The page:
Orit Wolf persuaded her parents to send her for piano lessons when she was six. Gifted in many areas, she finished high school at 16 and by age 23 had acquired a bachelor’s degree from Boston University on full scholarship, a master’s degree from the Royal Academy of Music and a PhD from Bar-Ilan University, along with numerous piano awards.

She then taught innovation through music at Tel Aviv University for eight years despite never having studied leadership, marketing or business management.

“I’m dedicating my life to showing people things they can do to become more creative and how to leave an unforgettable mark in whatever it is they do.”

Orit Wolf in duet with opera singer Assaf Kacholi. Photo: courtesy

Orit Wolf in duet with opera singer Assaf Kacholi. Photo: courtesy

When the university discontinued her award-winning course for budgetary reasons, she was jolted out of one of her own paradigms – the false sense of job security – and turned her disappointment into an opportunity to do concert lectures.

“I started in a small Jaffa museum with 60 subscribers in 2006. Now I have over 4,000 annual subscribers for eight series I perform at the Tel Aviv Museum of Art, Haifa Auditorium, Rehovot, Ashdod and Ra’anana,” says Wolf, who encourages audiences to record, photograph, share and tweet her performance as long as their phones are in silent mode.

She also has a new series for English-speakers, Music and Muse, at Weil Auditorium in Kfar Shmaryahu.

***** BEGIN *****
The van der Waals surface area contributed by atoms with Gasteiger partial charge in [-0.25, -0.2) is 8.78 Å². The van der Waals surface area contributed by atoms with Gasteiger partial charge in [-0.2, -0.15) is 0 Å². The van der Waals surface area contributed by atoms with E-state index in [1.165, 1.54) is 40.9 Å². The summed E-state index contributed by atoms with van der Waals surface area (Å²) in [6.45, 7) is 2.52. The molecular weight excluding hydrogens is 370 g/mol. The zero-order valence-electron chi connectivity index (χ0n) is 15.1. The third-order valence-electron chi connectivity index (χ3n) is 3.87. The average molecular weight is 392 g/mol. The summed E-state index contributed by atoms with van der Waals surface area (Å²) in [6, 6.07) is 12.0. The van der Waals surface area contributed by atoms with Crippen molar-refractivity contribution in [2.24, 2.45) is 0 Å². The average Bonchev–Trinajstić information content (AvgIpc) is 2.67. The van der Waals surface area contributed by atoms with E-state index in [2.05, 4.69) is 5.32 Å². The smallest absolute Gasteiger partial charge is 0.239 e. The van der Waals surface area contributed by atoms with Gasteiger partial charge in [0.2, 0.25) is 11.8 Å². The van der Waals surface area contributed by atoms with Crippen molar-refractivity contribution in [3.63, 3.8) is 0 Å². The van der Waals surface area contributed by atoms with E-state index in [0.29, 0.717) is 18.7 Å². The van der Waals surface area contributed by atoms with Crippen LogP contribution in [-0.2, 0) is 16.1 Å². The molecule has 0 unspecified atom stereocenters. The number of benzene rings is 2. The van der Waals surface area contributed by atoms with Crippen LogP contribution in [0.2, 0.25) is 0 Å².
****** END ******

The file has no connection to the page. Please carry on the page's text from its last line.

Wolf confides that on occasion she takes her seven- and nine-year-old children to her concerts instead of school.

“The idea of obeying rules all the time, I think, is wrong. Breaking rules sometimes helps people think more clearly and changes how they look at things.”

For more information, click here.

Award-winning Israeli concert pianist teaches managers to disrupt and innovate

Archeologist Joe Uziel in the newly discovered Roman theater near the Western Wall. Photo courtesy of Israel Antiquities Authority

Archeologist Joe Uziel in the newly discovered Roman theater near the Western Wall. Photo courtesy of Israel Antiquities Authority

After 1,700 years, dramatic discovery changes archaeologists’ entire understanding of Jerusalem after the destruction of the Second Temple.

By Brian Blum

Jewish historian Josephus Flavius told of a small Roman-era theater built in the vicinity of the Western Wall in Jerusalem. But no one had seen it for nearly two millennia. Archaeologists beginning with Charles William Wilson have been searching for that theater for 150 years to no avail.

Because the theater is located under a roofed space, the archaeologists from the Israel Antiquities Authority note that the theater was probably an odeon for acoustic performances.

Now it seems they’ve found it.

As happens so often in archaeology, the theater’s discovery was by accident. Diggers were excavating a known Second Temple road under Wilson’s Arch (named for the British archaeologist) when they ran into flat stones placed unusually in a circle. It wasn’t an ancient traffic circle but a Roman theater which, when it was finally uncovered, changed archaeologists’ entire understanding of Jerusalem after the destruction of the Second Temple.

“We saw there was leisure, entertainment under Wilson’s Arch,” explained archaeologist Tehilla Lieberman, who described the discovery as “unbelievable” and “a real drama.”

Because the theater is located under a roofed space, the archaeologists from the Israel Antiquities Authority note that the theater was probably an odeon for acoustic performances. (Or it may have been a “bouleuterion,” a building where the city council met.)

That said, the theater was probably never used. The stairs are not fully hewn and there are rocks that have guide marks but weren’t fully carved, explained archaeologist Joe Uziel during a press conference earlier this week.